Two decades ago, health care costs were increasing and out-of-state hospital companies were trying to push their way into South Carolina.
In response, hospitals in Greenville, Spartanburg and Anderson proposed a merger and took their idea to a public vote.
Leaders argued at the time that a regional system would make the individual hospitals stronger and would allow them to stand firm against a for-profit takeover.
"Our vision is to raise the health status of the people of the Upstate, not enrich our shareholders," one Greenville hospital executive told The Wall Street Journal in 1996.
Public backlash to the proposal was swift. Business leaders opposed the idea because they believed the merger would create a monopoly. Doctors and smaller Upstate hospitals voiced similar concerns. An ad campaign launched before the November referendum likened the proposed merger to an "800-pound gorilla" that would restrict patient choice and drive health care prices even higher.
The public ultimately voted the plan down and the hospitals abandoned the idea.
No such referendum was held ahead of the June 15 announcement that Palmetto Health in Columbia, and Greenville Health System, plan to forge a similar partnership, creating one new company under which both hospital systems will operate.
If approved by the Federal Trade Commission, health care experts say the new company would become the largest private employer in South Carolina, generating nearly $4 billion a year, and would represent the biggest hospital deal ever negotiated in the state, topping both the 1997 merger of Roper and Bon Secours St. Francis hospitals in Charleston and the 1998 merger of Richland Memorial Hospital and the Baptist Healthcare System in Columbia.
And while hospital leaders won't call this new arrangement a "merger," the proposed plan isn't exactly unique as hospitals across the country increasingly band together to navigate an uncertain future.
During the first six months of 2016 alone, one consulting firm tracked 52 similar hospital mergers and acquisitions in the United States.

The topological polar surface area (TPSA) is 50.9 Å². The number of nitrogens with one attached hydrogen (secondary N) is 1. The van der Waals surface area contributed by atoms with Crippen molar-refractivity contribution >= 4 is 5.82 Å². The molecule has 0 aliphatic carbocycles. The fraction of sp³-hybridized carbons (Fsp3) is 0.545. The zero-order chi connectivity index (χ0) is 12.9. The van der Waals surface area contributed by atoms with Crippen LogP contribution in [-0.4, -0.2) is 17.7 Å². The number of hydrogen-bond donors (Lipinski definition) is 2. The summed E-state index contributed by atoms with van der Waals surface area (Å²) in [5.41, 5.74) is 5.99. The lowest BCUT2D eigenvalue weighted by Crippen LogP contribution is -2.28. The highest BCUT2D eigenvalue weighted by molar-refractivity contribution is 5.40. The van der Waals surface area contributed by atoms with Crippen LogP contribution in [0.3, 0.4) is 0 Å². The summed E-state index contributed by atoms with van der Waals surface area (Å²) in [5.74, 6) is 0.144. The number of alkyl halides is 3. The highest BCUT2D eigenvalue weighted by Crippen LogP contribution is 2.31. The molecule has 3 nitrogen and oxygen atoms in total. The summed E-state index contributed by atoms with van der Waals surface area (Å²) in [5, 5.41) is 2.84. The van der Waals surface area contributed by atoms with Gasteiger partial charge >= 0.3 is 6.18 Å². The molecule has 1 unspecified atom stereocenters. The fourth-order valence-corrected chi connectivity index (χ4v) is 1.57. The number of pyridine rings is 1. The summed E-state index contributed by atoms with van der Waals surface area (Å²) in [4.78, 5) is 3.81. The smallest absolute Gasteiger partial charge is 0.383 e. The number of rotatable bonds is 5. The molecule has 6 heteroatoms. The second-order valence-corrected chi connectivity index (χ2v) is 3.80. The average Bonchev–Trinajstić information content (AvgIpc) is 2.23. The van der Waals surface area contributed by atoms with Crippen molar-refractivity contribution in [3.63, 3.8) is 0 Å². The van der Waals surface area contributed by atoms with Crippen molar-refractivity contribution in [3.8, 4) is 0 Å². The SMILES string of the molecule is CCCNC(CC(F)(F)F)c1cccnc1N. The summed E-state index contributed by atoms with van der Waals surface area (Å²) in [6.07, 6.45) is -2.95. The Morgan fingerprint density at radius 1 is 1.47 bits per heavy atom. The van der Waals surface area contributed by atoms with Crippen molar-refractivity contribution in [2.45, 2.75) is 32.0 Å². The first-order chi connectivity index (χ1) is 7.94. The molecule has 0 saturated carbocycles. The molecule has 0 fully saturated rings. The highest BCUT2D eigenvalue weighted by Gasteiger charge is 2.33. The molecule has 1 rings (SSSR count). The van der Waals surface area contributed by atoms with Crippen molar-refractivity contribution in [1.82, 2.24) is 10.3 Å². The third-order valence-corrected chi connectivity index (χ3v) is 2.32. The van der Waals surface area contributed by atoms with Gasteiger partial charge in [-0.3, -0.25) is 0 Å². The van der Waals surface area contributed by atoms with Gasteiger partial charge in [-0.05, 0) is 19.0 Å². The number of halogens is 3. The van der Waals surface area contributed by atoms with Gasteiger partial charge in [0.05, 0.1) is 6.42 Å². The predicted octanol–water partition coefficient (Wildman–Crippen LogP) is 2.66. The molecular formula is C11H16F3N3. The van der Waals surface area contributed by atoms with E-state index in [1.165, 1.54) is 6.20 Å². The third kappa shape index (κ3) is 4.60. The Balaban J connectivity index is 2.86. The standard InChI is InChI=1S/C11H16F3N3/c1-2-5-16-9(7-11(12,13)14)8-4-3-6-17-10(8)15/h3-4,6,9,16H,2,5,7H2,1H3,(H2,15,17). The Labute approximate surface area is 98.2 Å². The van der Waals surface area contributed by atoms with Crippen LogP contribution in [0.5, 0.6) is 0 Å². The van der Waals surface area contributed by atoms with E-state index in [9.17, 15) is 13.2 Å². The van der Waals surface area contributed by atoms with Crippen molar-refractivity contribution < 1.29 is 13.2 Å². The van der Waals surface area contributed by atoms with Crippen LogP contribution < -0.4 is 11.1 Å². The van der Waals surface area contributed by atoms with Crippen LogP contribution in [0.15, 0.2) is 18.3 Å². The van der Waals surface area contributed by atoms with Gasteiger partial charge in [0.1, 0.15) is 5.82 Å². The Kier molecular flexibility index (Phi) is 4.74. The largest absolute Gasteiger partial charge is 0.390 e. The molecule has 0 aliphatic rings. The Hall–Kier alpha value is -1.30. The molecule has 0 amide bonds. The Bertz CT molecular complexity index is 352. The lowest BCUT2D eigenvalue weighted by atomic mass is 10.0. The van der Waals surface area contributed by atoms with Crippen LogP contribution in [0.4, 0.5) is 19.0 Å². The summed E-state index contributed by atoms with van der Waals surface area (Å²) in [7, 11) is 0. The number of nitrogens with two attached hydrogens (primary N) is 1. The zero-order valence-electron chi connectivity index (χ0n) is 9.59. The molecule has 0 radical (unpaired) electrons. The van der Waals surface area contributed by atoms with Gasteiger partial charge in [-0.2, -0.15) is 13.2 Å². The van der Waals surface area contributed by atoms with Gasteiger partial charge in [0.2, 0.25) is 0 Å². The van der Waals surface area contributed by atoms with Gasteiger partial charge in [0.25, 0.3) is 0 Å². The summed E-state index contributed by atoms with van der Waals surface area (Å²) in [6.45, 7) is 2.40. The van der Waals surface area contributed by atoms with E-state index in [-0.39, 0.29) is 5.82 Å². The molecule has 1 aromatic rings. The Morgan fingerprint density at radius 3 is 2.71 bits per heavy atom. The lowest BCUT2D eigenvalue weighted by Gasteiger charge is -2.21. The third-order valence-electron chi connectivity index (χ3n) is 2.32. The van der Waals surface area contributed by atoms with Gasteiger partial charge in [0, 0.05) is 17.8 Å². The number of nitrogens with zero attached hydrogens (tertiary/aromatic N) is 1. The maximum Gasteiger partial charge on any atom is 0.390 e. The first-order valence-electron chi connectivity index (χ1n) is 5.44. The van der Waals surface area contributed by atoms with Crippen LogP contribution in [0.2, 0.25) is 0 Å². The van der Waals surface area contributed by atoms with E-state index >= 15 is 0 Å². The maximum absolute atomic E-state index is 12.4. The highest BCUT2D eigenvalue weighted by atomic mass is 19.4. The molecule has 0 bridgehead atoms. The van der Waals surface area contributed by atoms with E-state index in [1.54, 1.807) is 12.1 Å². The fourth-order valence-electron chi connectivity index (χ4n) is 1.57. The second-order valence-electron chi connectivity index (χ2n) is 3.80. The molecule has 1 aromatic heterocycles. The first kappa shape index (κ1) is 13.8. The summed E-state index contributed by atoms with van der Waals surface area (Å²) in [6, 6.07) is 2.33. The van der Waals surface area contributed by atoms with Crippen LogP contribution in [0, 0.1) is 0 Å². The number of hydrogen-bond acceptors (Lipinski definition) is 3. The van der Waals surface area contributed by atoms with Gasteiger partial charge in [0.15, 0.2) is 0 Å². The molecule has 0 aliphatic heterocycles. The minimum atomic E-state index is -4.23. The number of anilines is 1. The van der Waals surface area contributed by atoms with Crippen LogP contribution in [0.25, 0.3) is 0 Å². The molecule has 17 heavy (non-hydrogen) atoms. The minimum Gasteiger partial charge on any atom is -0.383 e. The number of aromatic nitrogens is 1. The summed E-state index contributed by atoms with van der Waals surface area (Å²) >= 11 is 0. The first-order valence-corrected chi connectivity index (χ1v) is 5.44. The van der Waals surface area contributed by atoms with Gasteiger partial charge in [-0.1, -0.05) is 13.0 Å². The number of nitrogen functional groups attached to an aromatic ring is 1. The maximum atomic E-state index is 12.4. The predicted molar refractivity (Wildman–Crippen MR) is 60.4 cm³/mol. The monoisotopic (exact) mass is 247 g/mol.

"This is going on all over the country," said Thorton Kirby, president of the S.C. Hospital Association. "We are, like all other states, seeing health care providers being put under a lot of stress."
Some of those stressors include higher prices for both drugs and devices that hospitals have little leverage to negotiate, Kirby said, as well as federal regulations that force hospitals to focus on providing high-quality health care. All this comes as those in Congress negotiate a new health care bill that could drastically change the industry.
"Regardless of the headwinds that are out there in the health care arena, people are going to need good quality care, they’re going to need access to care and they’re going to need care they can afford,” said Charles Beaman, CEO of Palmetto Health. “We can do all three better together (with Greenville Health System) than we could singularly.”
Meanwhile, other hospital leaders are watching the proposed deal, but aren't saying much.
A spokeswoman for Spartanburg Regional Healthcare System did not return a message about the proposal, and a spokeswoman for Lexington Medical Center said leaders there couldn't discuss it because they "don’t know a lot about the details of the plan ... or how it’s going to work." Executives at Roper St. Francis and Trident Health also declined to talk to The Post and Courier about the arrangement.